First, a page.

Enter The World of Product Management
One of the best parts of being a Product Manager — besides solving customer problems, of course — is getting to work with every department within the company. On any given day, I talk (or email or Slack or . . .you get the idea) with our Customer Success teams, senior execs, Sales, Engineering, and of course Marketing.
If you consider the total Product Development Lifecycle, there are two main interaction stages between Marketing — generally Product Marketing — and Product Management. For simplicity, I’ll call them Inbound and Outbound.
- The Inbound function works to get the voice of the customer, uncover market needs in new markets or market segments, and does user validation via surveys, focus groups, social media outreach, etc. prior to building the product. That function sometimes lives in Product Management, sometimes in Product Marketing, and sometimes in more technical fields, in R&D. But in software, this is generally some combination of Product and Product Marketing.
- The Outbound function is responsible for getting the word out once the product (including MVP or beta) is built. This is where Product Management works closely with Marketing on messaging (what story do we want to tell the market?), Sales enablement (training the Sales team to effectively tell that story in their interactions with prospects), and collecting customer feedback for improvements via surveys, social media, events, etc.
The Pragmatic Marketing Framework does a great job of outlining all the various tasks associated with defining and launching a product. Which tasks fall to which team are ultimately up to each company to decide.
Are We Speaking The Same Language?
Some of the challenges that Product Management encounters in working with Marketing can be around mismatch of market characterization. For example, Marketing may think in term of demographics (age, gender), Psychographics (attitudes) and personas. All of these can be useful in understanding who the users are, how and where to reach them, and find large enough market segments to make Marketing outreach cost-effective.
Product Managers must go beyond personas and understanding users’ needs to be effective in building products and features with a high adoption rate. For example, a “developer” persona doesn’t tell me, as a Product Manager whether they know anything about sending domains and DNS — elements that are critical to getting up and running with sending email and getting into the inbox; and therefore, whether their needs require a step-by-step wizard for setting up DNS or is clear documentation all that’s required.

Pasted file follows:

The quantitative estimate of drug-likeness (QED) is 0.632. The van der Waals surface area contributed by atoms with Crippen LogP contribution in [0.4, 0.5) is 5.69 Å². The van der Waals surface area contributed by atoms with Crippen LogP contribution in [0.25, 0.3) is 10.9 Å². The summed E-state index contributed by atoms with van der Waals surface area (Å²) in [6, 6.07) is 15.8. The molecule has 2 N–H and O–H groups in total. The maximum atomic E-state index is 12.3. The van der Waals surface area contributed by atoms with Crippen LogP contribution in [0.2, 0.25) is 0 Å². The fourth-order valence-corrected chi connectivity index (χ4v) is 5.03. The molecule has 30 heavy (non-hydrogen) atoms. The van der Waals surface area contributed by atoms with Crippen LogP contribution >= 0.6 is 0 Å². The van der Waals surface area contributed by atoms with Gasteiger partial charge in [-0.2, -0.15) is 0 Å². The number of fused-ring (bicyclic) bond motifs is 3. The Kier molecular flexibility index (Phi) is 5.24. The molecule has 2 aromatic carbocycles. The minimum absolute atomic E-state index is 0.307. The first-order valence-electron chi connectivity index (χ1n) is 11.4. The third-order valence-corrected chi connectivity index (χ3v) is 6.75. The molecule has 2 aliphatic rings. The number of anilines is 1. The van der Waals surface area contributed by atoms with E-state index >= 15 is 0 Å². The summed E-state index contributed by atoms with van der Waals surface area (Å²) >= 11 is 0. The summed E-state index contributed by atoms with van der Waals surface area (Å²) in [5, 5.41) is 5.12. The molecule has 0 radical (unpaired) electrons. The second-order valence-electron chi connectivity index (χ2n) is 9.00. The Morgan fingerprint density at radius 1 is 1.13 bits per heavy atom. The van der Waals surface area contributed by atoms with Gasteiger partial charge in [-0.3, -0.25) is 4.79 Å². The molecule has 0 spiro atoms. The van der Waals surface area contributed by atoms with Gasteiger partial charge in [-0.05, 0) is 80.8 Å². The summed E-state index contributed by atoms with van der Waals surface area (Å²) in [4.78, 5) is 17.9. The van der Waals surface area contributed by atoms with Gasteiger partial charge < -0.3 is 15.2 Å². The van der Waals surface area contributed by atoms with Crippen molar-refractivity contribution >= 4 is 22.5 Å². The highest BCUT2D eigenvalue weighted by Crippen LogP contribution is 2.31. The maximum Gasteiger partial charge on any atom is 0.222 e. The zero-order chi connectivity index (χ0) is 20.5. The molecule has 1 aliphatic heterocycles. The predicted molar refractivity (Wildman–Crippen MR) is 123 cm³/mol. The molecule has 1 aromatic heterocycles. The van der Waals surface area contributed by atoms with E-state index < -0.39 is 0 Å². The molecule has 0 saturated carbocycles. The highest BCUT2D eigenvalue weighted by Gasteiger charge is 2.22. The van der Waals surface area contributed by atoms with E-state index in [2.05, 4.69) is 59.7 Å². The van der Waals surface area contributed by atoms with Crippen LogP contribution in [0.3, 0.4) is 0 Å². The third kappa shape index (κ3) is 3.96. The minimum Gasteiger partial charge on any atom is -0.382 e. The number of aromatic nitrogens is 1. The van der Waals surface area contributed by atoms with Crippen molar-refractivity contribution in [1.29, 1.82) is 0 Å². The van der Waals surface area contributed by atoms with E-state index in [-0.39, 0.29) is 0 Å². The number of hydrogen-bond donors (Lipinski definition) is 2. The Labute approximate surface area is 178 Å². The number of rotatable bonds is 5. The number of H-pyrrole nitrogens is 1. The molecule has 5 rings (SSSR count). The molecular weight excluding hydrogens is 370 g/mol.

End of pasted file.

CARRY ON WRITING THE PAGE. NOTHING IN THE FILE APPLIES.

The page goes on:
This challenge, of course, goes the other way as well. Once a product or feature is developed, we Product Managers will very enthusiastically talk about all the nitty gritty details of what it is, what it does, how it works, and why it’s awesome . . . often to the blank stare of our Marketing counterpart asking “what does this mean for <insert persona here>, how does it make their life better, and why are they more likely to buy our product/service as a result?”
Small, Practical Steps Make A Big Difference
Like any growing business, our team at SparkPost is still figuring out how to get the right working balance between Product and Marketing roles as we’ve scaled. But we’ve found even small steps can make this challenge more manageable.
For example, for every feature we work on, Product fills out a quick template in Jira that addresses what problem the new feature solves, for what use case, and what new thing the customer will be able to do as a result. This helps get Product, Engineering, and Marketing on the same page in terms of what’s being built and why.
We also have a structured weekly check-in where we review everything in flight. It’s an opportunity for people from across the company (generally a representative from each team) to ask questions. Finally, we’re working on planning further ahead so that even before we write the code, the Marketing plans are underway.
What else can we be doing? Send us a tweet we would love to hear from you!
Sr. Lead Product Manager